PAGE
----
The hantavirus is found in mice droppings. (Centres for Disease Control )A middle-aged Winnipeg man has died after contracting an infection due to hantavirus, a disease associated with the urine and feces of deer mice.

The man’s death was reported by the province on Friday. It is the first recorded fatality since 2000.

Officials said he caught the virus after sweeping up mouse droppings at a cottage.

Manitoba’s medical officer of health confirmed the hantavirus link on Friday.

“This time of year a lot of people are getting the flu so it’s easy to miss [hantavirus],” Dr. Richard Rusk said. “But there was a history of having been exposed to mice droppings.”

Health officials are urging people to wear gloves and masks when working around or cleaning out areas where there may be mice.

The hantavirus infection, also known as hanta virus pulmonary syndrome (HPS), is a very rare viral disease which can be fatal.

Early symptoms of hantavirus infection include fever and muscle aches, possibly with chills, headache, nausea, vomiting, diarrhea, abdominal pain and cough, which progresses to respiratory illness, the province said in a release.

The symptoms develop within one to six weeks after exposure to deer mouse droppings.

With files from CBC’s Ryan Hicks

RASFF Initiates Recall of Fattorie Chiarappa Ricotta Cheese Imported from Italy

Notification detail – 2012.1395

Print this pageExport to XML

Listeria monocytogenes (presence /25g) in ricotta cheese from Italy

Reference :  2012.1395
Notification date :  03/10/2012
Last update :  03/10/2012
Notification type :  food  –  alert  –  official control in non-member country
Action taken :  withdrawal from the market
Notification from :  ITALY (IT)
Distribution status :  distribution to other member countries
Product :  ricotta cheese
Product category :  milk and milk products
Follow-up :

Reference Follow-up from Date Follow-up type Info
Hazards :

Substance / Hazard Category Analytical result Units Sampling date
Listeria monocytogenes pathogenic micro-organisms presence /25g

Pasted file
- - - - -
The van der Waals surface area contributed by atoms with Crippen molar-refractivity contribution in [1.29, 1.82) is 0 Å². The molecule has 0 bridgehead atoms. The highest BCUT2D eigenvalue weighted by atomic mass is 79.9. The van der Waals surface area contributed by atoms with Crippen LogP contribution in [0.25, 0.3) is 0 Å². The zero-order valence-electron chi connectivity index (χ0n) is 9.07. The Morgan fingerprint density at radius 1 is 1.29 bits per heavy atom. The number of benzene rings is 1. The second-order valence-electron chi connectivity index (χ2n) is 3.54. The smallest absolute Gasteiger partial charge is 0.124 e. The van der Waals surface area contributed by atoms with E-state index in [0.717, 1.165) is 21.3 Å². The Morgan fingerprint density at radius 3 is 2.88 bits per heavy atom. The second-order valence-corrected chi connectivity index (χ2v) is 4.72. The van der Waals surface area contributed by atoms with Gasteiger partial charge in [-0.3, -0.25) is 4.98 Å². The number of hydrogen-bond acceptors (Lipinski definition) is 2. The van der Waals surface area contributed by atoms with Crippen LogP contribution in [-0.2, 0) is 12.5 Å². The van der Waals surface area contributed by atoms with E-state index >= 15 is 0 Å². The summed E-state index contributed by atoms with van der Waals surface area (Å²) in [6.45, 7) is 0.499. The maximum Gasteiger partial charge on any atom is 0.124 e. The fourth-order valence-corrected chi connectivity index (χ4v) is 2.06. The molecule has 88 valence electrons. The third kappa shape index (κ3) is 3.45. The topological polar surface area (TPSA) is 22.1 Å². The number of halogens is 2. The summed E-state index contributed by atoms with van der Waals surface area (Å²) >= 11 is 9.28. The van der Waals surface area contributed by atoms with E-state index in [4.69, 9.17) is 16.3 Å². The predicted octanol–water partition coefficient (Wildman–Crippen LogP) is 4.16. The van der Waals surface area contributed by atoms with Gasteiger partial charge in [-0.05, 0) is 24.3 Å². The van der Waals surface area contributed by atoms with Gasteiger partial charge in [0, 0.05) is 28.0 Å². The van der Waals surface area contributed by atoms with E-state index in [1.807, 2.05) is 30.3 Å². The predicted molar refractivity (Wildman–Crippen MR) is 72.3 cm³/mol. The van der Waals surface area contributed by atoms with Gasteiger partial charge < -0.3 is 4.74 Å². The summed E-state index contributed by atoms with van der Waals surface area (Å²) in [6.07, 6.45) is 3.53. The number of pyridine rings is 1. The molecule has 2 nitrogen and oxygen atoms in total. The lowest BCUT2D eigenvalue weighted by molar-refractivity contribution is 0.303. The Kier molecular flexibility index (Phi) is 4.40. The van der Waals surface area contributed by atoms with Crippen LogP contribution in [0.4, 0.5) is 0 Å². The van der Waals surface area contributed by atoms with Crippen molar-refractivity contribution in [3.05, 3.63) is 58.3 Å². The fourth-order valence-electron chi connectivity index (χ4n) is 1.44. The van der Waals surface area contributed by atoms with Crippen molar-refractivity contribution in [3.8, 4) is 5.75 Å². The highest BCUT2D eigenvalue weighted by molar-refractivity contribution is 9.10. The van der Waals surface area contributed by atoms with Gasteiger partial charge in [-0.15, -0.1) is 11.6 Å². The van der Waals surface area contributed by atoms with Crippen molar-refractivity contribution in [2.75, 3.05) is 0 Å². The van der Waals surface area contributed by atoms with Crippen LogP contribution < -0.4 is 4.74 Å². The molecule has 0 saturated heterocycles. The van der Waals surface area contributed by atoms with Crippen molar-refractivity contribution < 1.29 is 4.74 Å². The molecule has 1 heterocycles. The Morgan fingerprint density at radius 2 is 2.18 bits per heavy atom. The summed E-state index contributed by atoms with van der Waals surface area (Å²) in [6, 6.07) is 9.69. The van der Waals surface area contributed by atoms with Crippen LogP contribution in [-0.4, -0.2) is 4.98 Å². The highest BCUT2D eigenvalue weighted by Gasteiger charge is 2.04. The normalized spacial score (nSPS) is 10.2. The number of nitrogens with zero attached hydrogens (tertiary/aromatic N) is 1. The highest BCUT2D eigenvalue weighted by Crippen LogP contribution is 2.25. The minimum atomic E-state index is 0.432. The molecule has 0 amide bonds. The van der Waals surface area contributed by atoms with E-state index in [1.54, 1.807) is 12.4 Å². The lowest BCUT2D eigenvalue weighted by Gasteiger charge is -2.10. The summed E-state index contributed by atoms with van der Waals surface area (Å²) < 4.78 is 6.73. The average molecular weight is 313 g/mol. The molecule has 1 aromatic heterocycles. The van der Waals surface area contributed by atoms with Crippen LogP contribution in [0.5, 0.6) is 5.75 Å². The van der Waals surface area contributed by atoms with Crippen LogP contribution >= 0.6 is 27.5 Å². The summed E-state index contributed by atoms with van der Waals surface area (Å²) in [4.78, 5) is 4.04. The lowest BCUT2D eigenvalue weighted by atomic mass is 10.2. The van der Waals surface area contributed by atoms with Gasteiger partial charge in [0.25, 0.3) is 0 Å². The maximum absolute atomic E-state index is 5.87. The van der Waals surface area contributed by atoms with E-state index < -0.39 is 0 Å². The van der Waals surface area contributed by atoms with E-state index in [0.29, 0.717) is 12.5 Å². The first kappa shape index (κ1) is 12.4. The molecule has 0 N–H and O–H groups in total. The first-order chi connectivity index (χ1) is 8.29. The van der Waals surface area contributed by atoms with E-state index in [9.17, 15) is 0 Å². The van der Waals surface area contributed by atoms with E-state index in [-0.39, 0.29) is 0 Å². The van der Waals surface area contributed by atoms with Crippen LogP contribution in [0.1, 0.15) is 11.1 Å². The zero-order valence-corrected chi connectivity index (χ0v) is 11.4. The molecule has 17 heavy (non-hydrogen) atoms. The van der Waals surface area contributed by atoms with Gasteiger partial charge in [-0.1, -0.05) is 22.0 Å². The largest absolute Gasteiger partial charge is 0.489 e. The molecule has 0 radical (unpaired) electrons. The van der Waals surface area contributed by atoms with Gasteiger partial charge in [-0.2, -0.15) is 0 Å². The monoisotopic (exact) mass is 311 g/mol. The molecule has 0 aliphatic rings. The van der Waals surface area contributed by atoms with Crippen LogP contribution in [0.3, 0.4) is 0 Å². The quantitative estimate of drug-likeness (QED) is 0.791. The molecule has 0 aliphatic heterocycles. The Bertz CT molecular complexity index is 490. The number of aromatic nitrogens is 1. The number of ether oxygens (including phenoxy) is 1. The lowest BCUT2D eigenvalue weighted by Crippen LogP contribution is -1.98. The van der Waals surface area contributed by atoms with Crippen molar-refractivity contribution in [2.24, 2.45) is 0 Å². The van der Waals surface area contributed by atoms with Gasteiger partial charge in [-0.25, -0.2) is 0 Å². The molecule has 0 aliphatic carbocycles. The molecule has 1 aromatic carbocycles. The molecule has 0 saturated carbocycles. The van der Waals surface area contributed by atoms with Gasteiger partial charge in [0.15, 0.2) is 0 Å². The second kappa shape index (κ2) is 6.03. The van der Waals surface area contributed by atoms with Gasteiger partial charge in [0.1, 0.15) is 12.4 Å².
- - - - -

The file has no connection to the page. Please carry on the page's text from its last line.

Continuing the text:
Distributed to :

Origin :

| ITALY  |

Peanut Butter Back in the Food Safety Spotlight


Trader Joes Peanut Butter Suspected in Multistate Salmonella Outbreak

BY NEWS DESK | SEP 21, 2012

TJPB_320px.jpgTrader Joe’s Valencia Creamy Salted Peanut Butter may be at the center of a multistate Salmonella S. Bredeny outbreak, according to warnings from multiple state departments of health.

The Pennsylvania Department of Health, the Rhode Island Department of Healthand the Massachusetts Department of Health said Friday that each is working with the Centers for Disease Control and Prevention and the U.S. Food and Drug Administration to pinpoint the cause of 29 illnesses nationwide, including at least two cases in PA, three in MA and one in NY & RI.  Maryland also has at least one case.

“Trader Joe’s has voluntarily removed the product for sale from its stores; however, consumers who have the product in their homes should discard it and should also be aware that this product is sold online through other retail outlets,” said the Pennsylvania state officials, in a release, adding that anyone who recently consumed the product and then became ill should consult their healthcare provider or call the health department.

Rhode Island officials said the affected peanut butter had use by dates between May 23, 2013 and June 28, 2013.

Symptoms of salmonella infection included diarrhea, fever and abdominal cramps 6 to 72 hours after infection. The illness usually lasts 2 to 7 days, and most people recover without treatment. However, in some cases, the diarrhea may be so severe that the patient requires hospitalization. Older adults, infants and those with impaired immune systems are more likely to have a severe illness from salmonella infection.

Photo courtesy of

© Food Safety News


Hantavirus Kills 2nd Yosemite Camper


How long before this becomes a problem in restaurants, distribution centers and warehouses where food is stored….

Visitors warned to beware of symptoms

The Associated Press

Posted: Aug 31, 2012 10:20 AM ET

Two more Yosemite National Park visitors have been found with a mouse-borne virus blamed for the deaths of two people, bringing the total number of infections to six, health officials in California say.

Anita Gore, a spokeswoman for California Department of Public Health, said Thursday that the discoveries were made through the agency’s investigation into cases of hantavirus pulmonary syndrome at the famed park.

Yosemite officials are expanding their efforts to notify visitors to a complex of tent cabins who may have been exposed to a rare but potentially deadly rodent-carried virus. Yosemite officials are expanding their efforts to notify visitors to a complex of tent cabins who may have been exposed to a rare but potentially deadly rodent-carried virus. (DNC Parks and Resorts at Yosemite/Associated Press)The infections spurred park officials to close 91 tent cabins atCurry Village in Yosemite Valley, where five of the six infections occurred. Gore said one of the infected people may have been in another area of the park.